“Tapestry of Space: Domestic Architecture and Underground Communities in Margaret Morton’s Photography of a Forgo en New York” by Irina Nersessova is an article about the psychogeography of homeless people. She discusses the connection that New York’s homeless have with the abandoned tunnels that were once used for public transportation, and delves into the emotion of the subject instead of solely focusing on numbers.
The most striking point that Morton makes when talked about in Nersessova’s article is that homeless people do, indeed, have a home. They can have a place where they feel safe and protected. However, homeless people are without a home that they can fully rely on. The tunnels have provided a sanctuary for many homeless because they are less likely to be in danger than if they were sleeping above the tunnels. Above ground is like a whole other world. It is a place of danger, death, and pain. Although this is true, most people above ground would never go into the deep, dark, abandoned tunnels, but Nersessova writes, “The absolute darkness of the tunnel prevents danger from entering it, which explains how it is possible to have the highest feeling of safety in a place that is perceived as most dangerous” (31). The homeless have to ignore their fear when they are searching for a safe place to rest. Those that are brave enough to face going into the tunnels for the first time can find a Utopia there. They can sleep without fear of being mugged, and they have a safe place to hide their valuables, and a quiet place to find themselves.
Although many homeless people do find safety in the tunnels, that sense of protection can be taken away in an instant. The police have the power to kick the homeless out of their safehouse. This boot back onto the streets is one hardship that the homeless population unfortunately has to face over and over again in their lifetimes. It can only be imagined how they must feel to lose the only protection that they have. The homeless had transformed the tunnels into their own personal space by creating art on the walls and constructing beds out of materials that represent the “splintered identity’s attempt to conform to the notion of a unified and solid self” (26). For the first time in a long time, they created a place for themselves where they did not have to worry about making it through the night. It is unbearable to think that the homeless are so coasted out from society that they are kicked out of places that no one even wants anymore.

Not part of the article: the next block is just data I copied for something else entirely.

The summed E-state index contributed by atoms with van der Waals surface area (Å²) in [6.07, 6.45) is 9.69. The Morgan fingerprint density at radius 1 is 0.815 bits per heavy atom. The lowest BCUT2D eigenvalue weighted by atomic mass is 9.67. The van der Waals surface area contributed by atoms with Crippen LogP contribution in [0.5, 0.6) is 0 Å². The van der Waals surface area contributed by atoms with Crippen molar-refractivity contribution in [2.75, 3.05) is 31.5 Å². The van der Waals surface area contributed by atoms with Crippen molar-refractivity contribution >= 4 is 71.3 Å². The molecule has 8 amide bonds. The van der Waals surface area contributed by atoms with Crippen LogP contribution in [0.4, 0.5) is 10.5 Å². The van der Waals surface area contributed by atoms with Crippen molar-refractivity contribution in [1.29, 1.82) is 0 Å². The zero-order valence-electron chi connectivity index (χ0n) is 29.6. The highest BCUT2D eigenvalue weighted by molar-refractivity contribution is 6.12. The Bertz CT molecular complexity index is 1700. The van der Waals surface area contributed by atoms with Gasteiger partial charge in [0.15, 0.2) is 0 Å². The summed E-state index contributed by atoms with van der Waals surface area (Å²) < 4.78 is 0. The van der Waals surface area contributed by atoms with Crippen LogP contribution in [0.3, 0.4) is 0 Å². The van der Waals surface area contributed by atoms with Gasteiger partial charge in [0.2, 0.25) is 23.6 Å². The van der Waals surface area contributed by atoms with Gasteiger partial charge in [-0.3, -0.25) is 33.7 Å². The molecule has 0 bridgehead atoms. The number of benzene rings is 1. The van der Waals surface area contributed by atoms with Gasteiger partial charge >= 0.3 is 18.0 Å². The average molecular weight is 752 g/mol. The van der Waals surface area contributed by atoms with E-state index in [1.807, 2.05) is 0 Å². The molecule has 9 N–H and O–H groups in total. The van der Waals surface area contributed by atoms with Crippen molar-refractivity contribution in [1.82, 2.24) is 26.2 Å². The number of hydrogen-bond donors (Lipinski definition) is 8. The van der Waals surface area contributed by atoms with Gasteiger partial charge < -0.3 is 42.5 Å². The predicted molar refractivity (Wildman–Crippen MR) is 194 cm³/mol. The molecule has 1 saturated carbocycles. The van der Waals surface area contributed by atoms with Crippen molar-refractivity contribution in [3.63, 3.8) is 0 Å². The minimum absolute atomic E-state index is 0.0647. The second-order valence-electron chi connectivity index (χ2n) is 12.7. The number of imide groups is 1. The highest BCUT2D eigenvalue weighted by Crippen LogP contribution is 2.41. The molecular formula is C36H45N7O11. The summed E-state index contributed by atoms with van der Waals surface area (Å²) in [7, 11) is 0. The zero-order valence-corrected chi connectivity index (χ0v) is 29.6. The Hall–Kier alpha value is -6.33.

A photographer that document the homeless and their experiences is refered to as flâneur. This flâneur is simply there to observe and take in their surroundings. They are described as being attentive to detail and easily distracted as to follow only the most captivating stories. The flâneur is thought to see the world as more than most people do. He can see the beauty when most see dirt, and he can follow the slightest detail that most otherwise would not have noticed. They are without fear as they approach strangers for interviews and explore dark tunnels for the next great shot.
It is so important to not lose touch with this story. It is easy to think of homeless people as inferior, but, in fact, they deserve no less than everyone else. They are treated like criminals for being homeless, but the setbacks that come from them being thought of as criminals (like getting locked out of the tunnels) makes it even harder on them to get back on their feet.